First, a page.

Session/Séance 7c: CSTM Panel 2. Saturday/samedi 27 May 2017. 9:00AM-10:30AM, EJB 215
Sonic Place-Making at Festivals and Sporting Spectacles
Chair: ERIC HUNG (Rider University)
1. “Such a Canadian Thing To Do”: Haitian Music Festivals and the Dynamics of Venue Selection in Eastern Canada
Sarah Messbauer, University of California, Davis
Haïti en fête is an Haitian-Canadian music festival held annually on the beaches of Petrie Island, a small national park located midway between the major cities of Ottawa and Montreal. The symbolism of this venue as a shared space between two urban centers of political and cultural power has been carefully negotiated by festival organizers, attracting participants from both regions through the creation of a third, “Caribbean-esque” space. By tracing the impacts of this venue selection on local, provincial, and national levels, this paper analyzes how the musical spaces crafted at the festival are ultimately shaped by these negotiations, illustrating the effects of music festival places on the temporary spaces they craft as a result.
2. Of Hockey Sticks and the Funny Farm: The Ecology of rural Experimental Music Festivals in Canada
Ellen Waterman, Memorial University of Newfoundland)
How did a small-town hockey arena in rural Quebec become an international hub for noise music and free improve- sation? What turned an Ontario farm into an outpost of the Berlin and Toronto experimental music scenes? Drawing on ecosystems theory, this presentation compares the Festival International de Musique Actuelle de Victoriaville and Electric Eclectics, a festival that takes place on a farm near Georgian Bay. In these festivals, intense, albeit transient, international experimental music scenes are not only shaped by their rural environment but also generate significant “social wealth” for local communities (Williams). As developed by Canadian cultural geographer Laura Cameron, ecosystem theory offers my analysis of Canadian music festivals a relational human/nature ontology. I examine flows of resources (economic, human, physical) and interactions and adjustments among elements (human, aesthetic, cultural, and material), to explore the intersections of national and international influences and effects on local communities.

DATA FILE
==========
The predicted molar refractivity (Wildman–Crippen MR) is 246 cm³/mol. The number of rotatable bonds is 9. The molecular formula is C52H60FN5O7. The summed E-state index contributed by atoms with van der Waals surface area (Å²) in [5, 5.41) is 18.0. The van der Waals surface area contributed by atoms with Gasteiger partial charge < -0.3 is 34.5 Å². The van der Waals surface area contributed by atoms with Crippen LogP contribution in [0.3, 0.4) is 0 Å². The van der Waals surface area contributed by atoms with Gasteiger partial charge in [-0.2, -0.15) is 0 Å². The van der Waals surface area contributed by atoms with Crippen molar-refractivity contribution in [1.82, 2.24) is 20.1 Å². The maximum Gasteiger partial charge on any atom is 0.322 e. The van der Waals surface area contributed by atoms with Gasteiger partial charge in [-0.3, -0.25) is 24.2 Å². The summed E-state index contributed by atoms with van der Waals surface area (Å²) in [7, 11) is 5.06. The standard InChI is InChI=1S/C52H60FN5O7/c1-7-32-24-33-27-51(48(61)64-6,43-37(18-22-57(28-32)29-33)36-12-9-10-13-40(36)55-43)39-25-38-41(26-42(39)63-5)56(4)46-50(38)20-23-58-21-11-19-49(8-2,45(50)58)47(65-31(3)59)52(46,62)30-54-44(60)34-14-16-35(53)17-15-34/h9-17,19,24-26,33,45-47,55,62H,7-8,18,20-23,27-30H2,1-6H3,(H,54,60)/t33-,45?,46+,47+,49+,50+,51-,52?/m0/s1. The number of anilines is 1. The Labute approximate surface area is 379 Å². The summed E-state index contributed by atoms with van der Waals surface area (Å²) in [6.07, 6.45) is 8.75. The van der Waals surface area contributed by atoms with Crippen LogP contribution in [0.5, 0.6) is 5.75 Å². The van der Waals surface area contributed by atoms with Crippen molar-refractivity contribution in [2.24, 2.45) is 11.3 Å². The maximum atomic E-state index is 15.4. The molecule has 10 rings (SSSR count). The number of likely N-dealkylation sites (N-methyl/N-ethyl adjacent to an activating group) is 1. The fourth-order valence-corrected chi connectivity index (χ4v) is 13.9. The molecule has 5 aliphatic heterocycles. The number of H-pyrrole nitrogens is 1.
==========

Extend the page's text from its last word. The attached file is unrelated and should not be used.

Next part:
3. “Fury, We’re Always With You”: The Sounds of Support in Ottawa’s Professional Soccer Scene
Jordan Zalis, Memorial University of Newfoundland
Sound and music are fundamental to the lived experience of professional soccer. The Stony Monday Riot and the Bytown Boys are two Ottawa-based supporters’ groups that embody a soundscape that exists in opposition to the sonic diktat of professional sport in Canada. Through organization and negotiation, these groups convinced the owners and operators of the Ottawa Fury FC to eliminate mechanically mediated popular music from the customary consumer game day experience. In its place, The Riot and The Bytown Boys perform a live and localized acoustic soundtrack that plays an important role in individual and group identity formation and maintenance. In turn, these supporters’ groups are inventing a tradition that supports professional soccer in Ottawa and engages fans in a dialogue with each other concerning ideas of belonging. The resultant sonic scene, however, is a contested space that brings paradox and politics into celebrations of the sport.